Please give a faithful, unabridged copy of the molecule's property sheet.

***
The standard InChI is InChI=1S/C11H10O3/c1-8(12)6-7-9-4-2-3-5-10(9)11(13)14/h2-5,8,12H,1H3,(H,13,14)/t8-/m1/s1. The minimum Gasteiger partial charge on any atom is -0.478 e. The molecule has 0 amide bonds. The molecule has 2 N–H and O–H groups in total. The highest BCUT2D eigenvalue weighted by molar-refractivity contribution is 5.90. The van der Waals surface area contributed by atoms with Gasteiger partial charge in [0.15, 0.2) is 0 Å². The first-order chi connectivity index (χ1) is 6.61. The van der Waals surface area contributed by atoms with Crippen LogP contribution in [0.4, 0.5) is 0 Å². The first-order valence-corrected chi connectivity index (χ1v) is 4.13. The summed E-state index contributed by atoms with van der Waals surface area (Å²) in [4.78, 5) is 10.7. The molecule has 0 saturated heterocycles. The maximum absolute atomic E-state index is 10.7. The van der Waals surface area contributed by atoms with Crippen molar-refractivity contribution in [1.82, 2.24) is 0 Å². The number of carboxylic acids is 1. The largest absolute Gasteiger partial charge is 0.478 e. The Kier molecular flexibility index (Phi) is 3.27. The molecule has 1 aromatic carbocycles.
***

The standard InChI is InChI=1S/C11H10O3/c1-8(12)6-7-9-4-2-3-5-10(9)11(13)14/h2-5,8,12H,1H3,(H,13,14)/t8-/m1/s1. The minimum Gasteiger partial charge on any atom is -0.478 e. The molecule has 0 amide bonds. The molecule has 2 N–H and O–H groups in total. The highest BCUT2D eigenvalue weighted by molar-refractivity contribution is 5.90. The van der Waals surface area contributed by atoms with Gasteiger partial charge in [0.15, 0.2) is 0 Å². The first-order chi connectivity index (χ1) is 6.61. The van der Waals surface area contributed by atoms with Crippen LogP contribution in [0.4, 0.5) is 0 Å². The first-order valence-corrected chi connectivity index (χ1v) is 4.13. The summed E-state index contributed by atoms with van der Waals surface area (Å²) in [4.78, 5) is 10.7. The molecule has 0 saturated heterocycles. The maximum absolute atomic E-state index is 10.7. The van der Waals surface area contributed by atoms with Crippen molar-refractivity contribution in [1.82, 2.24) is 0 Å². The number of carboxylic acids is 1. The largest absolute Gasteiger partial charge is 0.478 e. The Kier molecular flexibility index (Phi) is 3.27. The molecule has 1 aromatic carbocycles.